Three dead after 16-hour Cafe siege
Police storm Sydney shop after gunman standoff
A gunman, who burst into an Australian chocolate shop taking more than 15 customers hostage, was shot dead alongside two captives on Tuesday, after a tense standoff with heavily armed police.
The Australian authorities charged the Lindt Cafe shop in Sydney at around 10am on 16th December, killing the suspect known as Man Haron Monis.
The sound of gunfire was heard around the store, whilst explosions are believed to have been flash bang grenades, used by the police before they stormed the shop.
Tori Johnson, a manager at the store, was tragically killed, according to Lindt Chocolate Cafe Australia, whilst the other hostage to lose their life in the standoff has been identified as 38-year-old mother of three, Katrina Dawson.
Six people at the scene were treated for injuries.
Speaking at a news conference during the siege, Australian Prime Minister Tony Abbot said: “We don't yet know the motivation of the perpetrator.
“We don't know that this is politically motivated although there are some indications that it could be. We have to appreciate that even in a society such as ours, there are people who would wish to do us harm.”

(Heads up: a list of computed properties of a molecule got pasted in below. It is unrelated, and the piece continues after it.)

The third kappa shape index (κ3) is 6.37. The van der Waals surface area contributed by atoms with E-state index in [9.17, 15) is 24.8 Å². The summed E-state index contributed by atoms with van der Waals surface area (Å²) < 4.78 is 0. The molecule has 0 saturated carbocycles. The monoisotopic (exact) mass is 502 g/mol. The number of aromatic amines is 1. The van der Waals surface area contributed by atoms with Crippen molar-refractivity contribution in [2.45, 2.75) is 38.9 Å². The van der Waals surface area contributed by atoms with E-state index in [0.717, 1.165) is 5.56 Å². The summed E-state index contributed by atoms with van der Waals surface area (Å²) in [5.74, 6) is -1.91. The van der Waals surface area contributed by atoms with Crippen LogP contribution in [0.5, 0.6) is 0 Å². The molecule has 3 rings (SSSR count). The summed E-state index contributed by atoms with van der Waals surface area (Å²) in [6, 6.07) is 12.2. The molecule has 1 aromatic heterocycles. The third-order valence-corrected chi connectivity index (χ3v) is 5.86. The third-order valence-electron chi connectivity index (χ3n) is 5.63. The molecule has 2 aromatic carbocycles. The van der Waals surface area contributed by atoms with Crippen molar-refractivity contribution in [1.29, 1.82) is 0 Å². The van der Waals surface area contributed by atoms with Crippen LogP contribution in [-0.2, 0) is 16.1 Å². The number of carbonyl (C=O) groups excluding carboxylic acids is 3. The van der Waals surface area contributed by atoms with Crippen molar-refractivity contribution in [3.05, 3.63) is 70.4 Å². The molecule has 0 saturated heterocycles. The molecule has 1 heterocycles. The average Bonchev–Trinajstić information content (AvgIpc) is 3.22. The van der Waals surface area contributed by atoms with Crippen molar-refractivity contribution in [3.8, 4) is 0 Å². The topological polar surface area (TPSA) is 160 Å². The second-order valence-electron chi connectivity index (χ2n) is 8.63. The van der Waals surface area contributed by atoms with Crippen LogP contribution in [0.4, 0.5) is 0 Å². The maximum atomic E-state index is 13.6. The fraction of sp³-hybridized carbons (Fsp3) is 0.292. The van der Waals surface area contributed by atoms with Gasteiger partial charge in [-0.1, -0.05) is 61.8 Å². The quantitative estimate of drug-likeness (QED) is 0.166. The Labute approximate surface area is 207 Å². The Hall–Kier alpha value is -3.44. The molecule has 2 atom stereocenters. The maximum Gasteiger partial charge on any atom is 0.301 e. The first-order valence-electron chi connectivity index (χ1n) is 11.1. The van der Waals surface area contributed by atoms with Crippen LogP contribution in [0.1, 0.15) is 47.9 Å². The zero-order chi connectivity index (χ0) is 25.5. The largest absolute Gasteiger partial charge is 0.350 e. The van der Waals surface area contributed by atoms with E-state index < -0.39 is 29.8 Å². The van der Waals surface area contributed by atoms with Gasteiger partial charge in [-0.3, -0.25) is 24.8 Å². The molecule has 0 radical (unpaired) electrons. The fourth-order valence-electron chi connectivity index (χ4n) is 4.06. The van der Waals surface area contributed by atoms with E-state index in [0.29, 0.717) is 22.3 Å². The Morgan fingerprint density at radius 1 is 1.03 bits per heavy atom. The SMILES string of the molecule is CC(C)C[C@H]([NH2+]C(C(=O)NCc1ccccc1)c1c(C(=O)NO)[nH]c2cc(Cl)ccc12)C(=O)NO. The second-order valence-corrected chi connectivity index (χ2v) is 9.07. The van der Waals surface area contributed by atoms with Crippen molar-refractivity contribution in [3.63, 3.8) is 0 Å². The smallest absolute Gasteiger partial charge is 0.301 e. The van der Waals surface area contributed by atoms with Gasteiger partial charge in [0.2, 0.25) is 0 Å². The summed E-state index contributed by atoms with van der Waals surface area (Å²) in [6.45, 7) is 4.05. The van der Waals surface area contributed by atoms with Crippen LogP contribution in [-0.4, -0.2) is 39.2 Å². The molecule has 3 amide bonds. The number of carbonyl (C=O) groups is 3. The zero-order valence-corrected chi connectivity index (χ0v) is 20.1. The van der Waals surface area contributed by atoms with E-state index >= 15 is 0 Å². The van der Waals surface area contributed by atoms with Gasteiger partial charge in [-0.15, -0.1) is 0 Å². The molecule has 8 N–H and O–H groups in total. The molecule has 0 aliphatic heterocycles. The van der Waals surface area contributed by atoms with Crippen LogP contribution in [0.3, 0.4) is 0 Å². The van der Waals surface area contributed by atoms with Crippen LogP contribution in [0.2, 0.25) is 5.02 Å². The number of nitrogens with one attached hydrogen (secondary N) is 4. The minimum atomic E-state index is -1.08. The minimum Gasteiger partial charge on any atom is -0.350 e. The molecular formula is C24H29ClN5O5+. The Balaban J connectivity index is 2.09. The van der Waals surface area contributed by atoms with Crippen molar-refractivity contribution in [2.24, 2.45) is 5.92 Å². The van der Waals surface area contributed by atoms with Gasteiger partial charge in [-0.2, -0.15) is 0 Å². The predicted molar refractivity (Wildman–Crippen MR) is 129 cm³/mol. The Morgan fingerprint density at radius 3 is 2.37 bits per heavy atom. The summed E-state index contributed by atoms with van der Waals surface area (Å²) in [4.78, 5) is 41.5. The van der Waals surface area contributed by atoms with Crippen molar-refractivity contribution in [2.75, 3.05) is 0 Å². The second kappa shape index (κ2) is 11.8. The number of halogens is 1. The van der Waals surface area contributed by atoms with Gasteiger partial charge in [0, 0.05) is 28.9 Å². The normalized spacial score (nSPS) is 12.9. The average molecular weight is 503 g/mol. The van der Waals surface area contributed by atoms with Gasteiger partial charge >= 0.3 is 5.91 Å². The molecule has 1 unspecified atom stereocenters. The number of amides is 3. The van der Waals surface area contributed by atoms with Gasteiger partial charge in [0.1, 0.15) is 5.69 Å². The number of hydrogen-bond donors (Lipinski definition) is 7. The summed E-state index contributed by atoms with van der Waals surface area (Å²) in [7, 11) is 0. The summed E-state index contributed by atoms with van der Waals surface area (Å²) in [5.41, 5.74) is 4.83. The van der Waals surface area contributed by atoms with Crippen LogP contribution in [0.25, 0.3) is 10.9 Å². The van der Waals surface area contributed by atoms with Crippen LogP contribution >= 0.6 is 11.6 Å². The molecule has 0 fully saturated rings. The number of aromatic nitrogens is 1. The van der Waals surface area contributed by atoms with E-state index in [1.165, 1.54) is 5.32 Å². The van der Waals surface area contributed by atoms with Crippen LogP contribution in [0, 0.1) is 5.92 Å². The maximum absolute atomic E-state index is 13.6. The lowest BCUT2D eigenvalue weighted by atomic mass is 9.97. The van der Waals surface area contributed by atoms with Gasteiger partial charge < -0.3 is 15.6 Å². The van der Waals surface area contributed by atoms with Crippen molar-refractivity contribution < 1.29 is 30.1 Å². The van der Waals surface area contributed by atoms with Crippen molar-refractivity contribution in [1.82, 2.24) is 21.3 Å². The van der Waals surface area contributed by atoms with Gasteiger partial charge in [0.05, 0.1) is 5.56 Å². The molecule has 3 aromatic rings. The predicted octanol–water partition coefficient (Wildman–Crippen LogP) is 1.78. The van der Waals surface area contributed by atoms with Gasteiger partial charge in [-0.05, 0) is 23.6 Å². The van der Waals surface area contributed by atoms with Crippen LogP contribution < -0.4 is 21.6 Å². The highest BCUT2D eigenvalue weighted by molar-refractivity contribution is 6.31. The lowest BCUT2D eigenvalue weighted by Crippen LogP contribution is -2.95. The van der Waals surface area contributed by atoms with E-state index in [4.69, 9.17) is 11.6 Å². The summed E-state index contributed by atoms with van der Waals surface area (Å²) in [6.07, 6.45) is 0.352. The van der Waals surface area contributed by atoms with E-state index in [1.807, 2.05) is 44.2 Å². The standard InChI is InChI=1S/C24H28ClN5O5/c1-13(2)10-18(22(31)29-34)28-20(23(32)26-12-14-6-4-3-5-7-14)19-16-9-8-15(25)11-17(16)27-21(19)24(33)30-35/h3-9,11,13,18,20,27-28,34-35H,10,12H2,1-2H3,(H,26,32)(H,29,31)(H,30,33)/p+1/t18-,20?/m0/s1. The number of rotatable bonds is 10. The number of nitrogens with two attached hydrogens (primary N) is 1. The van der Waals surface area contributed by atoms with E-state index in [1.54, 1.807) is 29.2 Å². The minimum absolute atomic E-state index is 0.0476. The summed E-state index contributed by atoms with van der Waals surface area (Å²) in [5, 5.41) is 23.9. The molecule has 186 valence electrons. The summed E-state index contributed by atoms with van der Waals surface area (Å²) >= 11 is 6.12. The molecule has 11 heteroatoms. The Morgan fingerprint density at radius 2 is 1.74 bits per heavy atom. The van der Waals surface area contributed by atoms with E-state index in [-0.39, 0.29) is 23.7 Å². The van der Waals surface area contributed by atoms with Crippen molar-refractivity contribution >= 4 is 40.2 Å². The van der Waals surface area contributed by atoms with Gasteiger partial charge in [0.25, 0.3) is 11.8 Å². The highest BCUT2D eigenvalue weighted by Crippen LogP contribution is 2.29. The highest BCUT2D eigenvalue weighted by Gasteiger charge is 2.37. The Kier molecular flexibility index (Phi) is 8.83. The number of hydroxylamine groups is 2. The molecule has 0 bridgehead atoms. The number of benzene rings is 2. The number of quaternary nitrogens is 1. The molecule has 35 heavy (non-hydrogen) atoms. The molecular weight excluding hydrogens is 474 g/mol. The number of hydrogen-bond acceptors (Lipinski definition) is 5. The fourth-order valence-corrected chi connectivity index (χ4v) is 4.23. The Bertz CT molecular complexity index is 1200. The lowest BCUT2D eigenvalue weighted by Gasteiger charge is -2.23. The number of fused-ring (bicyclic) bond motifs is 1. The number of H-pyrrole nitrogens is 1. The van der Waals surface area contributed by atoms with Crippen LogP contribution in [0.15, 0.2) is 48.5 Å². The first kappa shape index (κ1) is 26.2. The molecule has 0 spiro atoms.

He later added of the victims: “These were decent, good people who were going about their ordinary lives ... who got caught up in the sick fantasy of a deeply disturbed individual.”
Monis was an Iranian refugee and self-styled sheikh known by authorities for sending hate mail to the families of Australian troops who had lost their lives in Afghanistan.
Born in Iran as Manteghi Bourjerdi, he migrated to Australia in 1996, and was involved once again with the law last year, charged with being an accessory to the murder of his ex-wife but had been freed on bail.
During the siege, hostages were seen in the window holding a black flag with Arabic writing on, and despite initial beliefs it was related to the Islamic State, these links were soon removed.
Meanwhile, residents in Australia rallied around the Muslim community during the hostage taking, with many heading to the micro-blogging site, Twitter, using the hash-tag ‘#I’llridewithyou’.
Garnering over 110,000 tweets in less than half a day, the message was offered to members of the Islamic faith, from individuals saying they would not be frightened, or hesitate sitting next to, people wearing religious clothing.
In September, anti-terrorism police said they had thwarted an imminent threat to behead a random member of the public and, days later, a teenager in the city of Melbourne was shot dead after attacking two anti-terrorism officers with a knife.
The Lindt cafe is in Martin Place, a pedestrian strip that was revealed as a potential location for the thwarted beheading.